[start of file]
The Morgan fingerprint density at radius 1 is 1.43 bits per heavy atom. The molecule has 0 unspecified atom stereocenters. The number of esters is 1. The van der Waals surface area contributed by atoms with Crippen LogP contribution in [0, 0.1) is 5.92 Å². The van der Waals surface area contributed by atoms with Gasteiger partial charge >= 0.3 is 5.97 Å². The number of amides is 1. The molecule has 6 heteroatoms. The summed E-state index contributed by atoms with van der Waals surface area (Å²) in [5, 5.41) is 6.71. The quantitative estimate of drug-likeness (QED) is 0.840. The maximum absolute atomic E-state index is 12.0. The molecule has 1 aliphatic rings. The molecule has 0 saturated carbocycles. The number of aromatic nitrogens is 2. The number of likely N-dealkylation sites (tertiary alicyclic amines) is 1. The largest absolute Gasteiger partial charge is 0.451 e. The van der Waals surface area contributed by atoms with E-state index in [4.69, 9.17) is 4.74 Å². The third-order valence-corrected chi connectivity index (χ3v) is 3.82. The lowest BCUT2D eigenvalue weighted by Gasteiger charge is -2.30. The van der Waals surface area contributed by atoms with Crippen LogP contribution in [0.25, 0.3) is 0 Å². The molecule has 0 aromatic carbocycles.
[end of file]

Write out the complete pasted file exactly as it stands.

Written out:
The Morgan fingerprint density at radius 1 is 1.43 bits per heavy atom. The molecule has 0 unspecified atom stereocenters. The number of esters is 1. The van der Waals surface area contributed by atoms with Crippen LogP contribution in [0, 0.1) is 5.92 Å². The van der Waals surface area contributed by atoms with Gasteiger partial charge >= 0.3 is 5.97 Å². The number of amides is 1. The molecule has 6 heteroatoms. The summed E-state index contributed by atoms with van der Waals surface area (Å²) in [5, 5.41) is 6.71. The quantitative estimate of drug-likeness (QED) is 0.840. The maximum absolute atomic E-state index is 12.0. The molecule has 1 aliphatic rings. The molecule has 0 saturated carbocycles. The number of aromatic nitrogens is 2. The number of likely N-dealkylation sites (tertiary alicyclic amines) is 1. The largest absolute Gasteiger partial charge is 0.451 e. The van der Waals surface area contributed by atoms with E-state index in [4.69, 9.17) is 4.74 Å². The third-order valence-corrected chi connectivity index (χ3v) is 3.82. The lowest BCUT2D eigenvalue weighted by Gasteiger charge is -2.30. The van der Waals surface area contributed by atoms with Crippen LogP contribution in [0.25, 0.3) is 0 Å². The molecule has 0 aromatic carbocycles.